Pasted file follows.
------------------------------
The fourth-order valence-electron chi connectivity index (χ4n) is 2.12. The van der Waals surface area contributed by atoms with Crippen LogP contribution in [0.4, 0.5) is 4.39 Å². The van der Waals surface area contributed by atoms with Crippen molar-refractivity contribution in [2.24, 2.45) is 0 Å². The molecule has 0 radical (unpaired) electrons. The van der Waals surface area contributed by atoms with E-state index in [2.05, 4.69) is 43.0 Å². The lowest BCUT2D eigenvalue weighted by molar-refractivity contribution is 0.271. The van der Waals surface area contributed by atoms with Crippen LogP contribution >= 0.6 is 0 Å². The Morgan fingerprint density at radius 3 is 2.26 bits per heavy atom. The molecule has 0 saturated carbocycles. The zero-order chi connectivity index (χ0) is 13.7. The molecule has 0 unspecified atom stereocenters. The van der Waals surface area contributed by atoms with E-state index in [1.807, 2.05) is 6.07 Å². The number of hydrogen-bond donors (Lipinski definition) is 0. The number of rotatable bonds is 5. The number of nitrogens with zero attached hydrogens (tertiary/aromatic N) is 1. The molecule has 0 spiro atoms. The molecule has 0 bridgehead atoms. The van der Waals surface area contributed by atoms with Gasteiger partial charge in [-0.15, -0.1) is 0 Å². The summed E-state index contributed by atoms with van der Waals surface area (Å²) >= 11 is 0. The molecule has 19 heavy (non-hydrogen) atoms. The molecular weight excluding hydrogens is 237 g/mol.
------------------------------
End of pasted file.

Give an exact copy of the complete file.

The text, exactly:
The fourth-order valence-electron chi connectivity index (χ4n) is 2.12. The van der Waals surface area contributed by atoms with Crippen LogP contribution in [0.4, 0.5) is 4.39 Å². The van der Waals surface area contributed by atoms with Crippen molar-refractivity contribution in [2.24, 2.45) is 0 Å². The molecule has 0 radical (unpaired) electrons. The van der Waals surface area contributed by atoms with E-state index in [2.05, 4.69) is 43.0 Å². The lowest BCUT2D eigenvalue weighted by molar-refractivity contribution is 0.271. The van der Waals surface area contributed by atoms with Crippen LogP contribution >= 0.6 is 0 Å². The Morgan fingerprint density at radius 3 is 2.26 bits per heavy atom. The molecule has 0 saturated carbocycles. The zero-order chi connectivity index (χ0) is 13.7. The molecule has 0 unspecified atom stereocenters. The van der Waals surface area contributed by atoms with E-state index in [1.807, 2.05) is 6.07 Å². The number of hydrogen-bond donors (Lipinski definition) is 0. The number of rotatable bonds is 5. The number of nitrogens with zero attached hydrogens (tertiary/aromatic N) is 1. The molecule has 0 spiro atoms. The molecule has 0 bridgehead atoms. The van der Waals surface area contributed by atoms with Gasteiger partial charge in [-0.15, -0.1) is 0 Å². The summed E-state index contributed by atoms with van der Waals surface area (Å²) >= 11 is 0. The molecule has 19 heavy (non-hydrogen) atoms. The molecular weight excluding hydrogens is 237 g/mol.